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Scoop: GoDaddy quietly kills its cloud computing business

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Perhaps web-hosting giant GoDaddy wasn’t cut out to be a cloud computing provider after all. According to an internal email shared with me by an anonymous ex-employee, the company has decided to shutter its Cloud Servers product offering after less than a year.

The email highlights GoDaddy’s focus on winning small business customers and the apparent ill fit of Cloud Servers for that goal. “After reviewing all of our hosting products, we decided to double-down on our shared hosting and site builder products and invest to win in these spaces,” it reads. “As part of this focus, we will discontinue Cloud Servers as a stand-alone product.”

GoDaddy has confirmed the decision in an email to me via a statement from CIO Auguste Goldman:

¬†“We are focused on SMBs and SMBs don’t use this product the way we are offering it now. So, in the weeks ahead, it won’t be a stand-alone product in and of itself. However, we plan to continue developing cloud technology into our other hosted products.
“We will continue to support existing Cloud Server¬†customers in a variety of ways.”
Already, GoDaddy has removed the Cloud Servers page from its web site site, and the offering’s old URL redirects to the GoDaddy home page. GoDaddy launched Cloud Servers in May 2012, after GigaOM broke news of its impending cloud computing offering in June 2011.

This type of decision is one of the classic risks of cloud computing, where a service might be here today and gone tomorrow. Services rarely shut down immediately, thus leaving users without a chance to reclaim their data or code and move it elsewhere (well, except in the case of MegaUpload), but an eventual transition to a new service is still necessary nonetheless. Recent examples of cloud services shutting down include Motorola’s ZumoDrive cloud-storage service, the Slicehost on-demand servers service (by Rackspace (s rax)) and, nearly, TextDrive (by Joyent), which was saved at the last minute.

The GoDaddy email mirrors Goldman’s statement on this issues, saying the company is “identifying the best ways to support customers who need to transition from Cloud Servers. Once we identify these support paths, we’ll notify them of the product update.”

Feature image courtesy of Shutterstock user Lucie Lang.

15 Responses to “Scoop: GoDaddy quietly kills its cloud computing business”

  1. I Work There

    I work for Go Daddy and I say STAY AWAY. Last year they told us that 2012 would be the Year Of The Cloud, we’d overtake Rackspace, we’d build it into an Amazon A9, yadda yadda yadda. HA! We put blood sweat and tears to get cloud service out the door. If you knew how we cut corners to meet the deadline you never would’ve signed up. There’s a reason our stuff is so cheap and now you know why.

  2. Just Christine

    As a Small Business Owner using GoDaddy for our SaaS product, we are given basically one week to find a new Provider and swap all our customers over. This will result in some downtime, a lot of IT time, Development time and QA time to test everything. What a way to come back from vacation. This is not at all pleasing.

    • Christine Sheppard

      It is sudden, and potentially devastating for small business. I would suggest looking to a provider with sole focus on premier Cloud/dedicated hosting. You will feel secure with an expert support team helping to make a smooth transition without disruption to workflow/performance. I would strongly encourage all ex-Godaddy Cloud users to check out the great service at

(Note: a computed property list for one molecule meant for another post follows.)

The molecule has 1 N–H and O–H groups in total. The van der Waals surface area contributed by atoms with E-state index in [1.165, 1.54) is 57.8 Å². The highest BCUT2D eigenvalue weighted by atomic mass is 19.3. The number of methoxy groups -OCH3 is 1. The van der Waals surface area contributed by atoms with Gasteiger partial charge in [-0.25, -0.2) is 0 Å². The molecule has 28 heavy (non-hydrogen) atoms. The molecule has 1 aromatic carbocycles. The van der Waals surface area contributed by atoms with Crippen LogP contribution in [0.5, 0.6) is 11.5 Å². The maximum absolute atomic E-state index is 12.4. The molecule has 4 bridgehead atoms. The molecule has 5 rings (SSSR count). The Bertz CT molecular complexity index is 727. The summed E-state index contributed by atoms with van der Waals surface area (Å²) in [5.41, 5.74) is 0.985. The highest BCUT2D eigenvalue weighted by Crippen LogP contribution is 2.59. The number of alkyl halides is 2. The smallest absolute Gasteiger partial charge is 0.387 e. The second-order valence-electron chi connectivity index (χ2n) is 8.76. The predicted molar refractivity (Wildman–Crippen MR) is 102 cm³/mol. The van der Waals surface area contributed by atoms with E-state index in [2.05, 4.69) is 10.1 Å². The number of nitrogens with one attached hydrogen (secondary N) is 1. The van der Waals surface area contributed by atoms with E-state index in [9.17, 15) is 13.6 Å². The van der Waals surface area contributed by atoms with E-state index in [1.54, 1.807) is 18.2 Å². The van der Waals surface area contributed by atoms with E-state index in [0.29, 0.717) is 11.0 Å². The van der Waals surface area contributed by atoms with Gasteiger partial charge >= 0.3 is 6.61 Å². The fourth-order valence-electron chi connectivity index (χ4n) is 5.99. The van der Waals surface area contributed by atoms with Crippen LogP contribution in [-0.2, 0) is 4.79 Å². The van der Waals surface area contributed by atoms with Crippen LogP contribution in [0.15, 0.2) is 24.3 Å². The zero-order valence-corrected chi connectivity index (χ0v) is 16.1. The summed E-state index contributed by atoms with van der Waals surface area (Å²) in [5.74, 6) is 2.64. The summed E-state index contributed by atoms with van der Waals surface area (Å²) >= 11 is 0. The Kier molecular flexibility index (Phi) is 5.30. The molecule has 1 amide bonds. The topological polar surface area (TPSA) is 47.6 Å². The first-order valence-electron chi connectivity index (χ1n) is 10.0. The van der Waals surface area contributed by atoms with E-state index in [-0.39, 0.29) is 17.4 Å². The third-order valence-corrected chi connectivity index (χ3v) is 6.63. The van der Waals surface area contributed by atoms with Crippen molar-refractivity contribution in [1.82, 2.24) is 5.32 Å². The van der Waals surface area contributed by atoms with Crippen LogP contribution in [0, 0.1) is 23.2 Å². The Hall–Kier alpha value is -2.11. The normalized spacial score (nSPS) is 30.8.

3. I purchased a year of the cloud servers service up front from GoDaddy and was sorry I did so. Their features were right, the plan and pricing was right, but they did a terrible job of managing the service. My VMs suffered from performance issues of, what I can only assume, were neighboring hosts.

  4. I don’t think that individuals or small business owners can understand exactly what cloud hosting is and in addition they may could not understand how many resources they need / consume. So, what I may assumme is that there may be a lot more complains than they thought about extra charges.

    Also, the only one that can “count” the resources used is godaddy. How can anyone now if the resources where actually used or if there were indeed overcharges?

  5. This is an example of a “me too” product offered by a company with no experience or respect in the market cloud compute services are pitched to i.e. engineers, developers, sysadmins. When selecting a vendor you need to think about the reputation the company behind it has and how involved they are with the community. GoDaddy are essentially a consumer hosting company and consumers (personal websites, small non-tech businesses) don’t know/care what cloud is; they just want a website.

  6. GoDaddy has carved out a market niche for themselves around being a low cost datacenter. That serves a specific market need but does not solve the problems of the enterprise player. Companies like Cbeyond and other managed services players are focused on providing a more enterprise grade solution, there is plenty of business for all and I expect to see more market segmentation in cloud over teh next few years.

  7. its a scoop when a public company makes a public change to their public website that features their entire product line? “Scoop: McRib once again off the menu”

  8. Brad Nickel

    This is disappointing, because it’s a perfect product for the mid market, not large and not small. What was missing was admin assistance. We have 3 accounts for clients and it performs well and is easy to understand and use. I think they are making a serious mistake in not riding this out, because there is a market for this.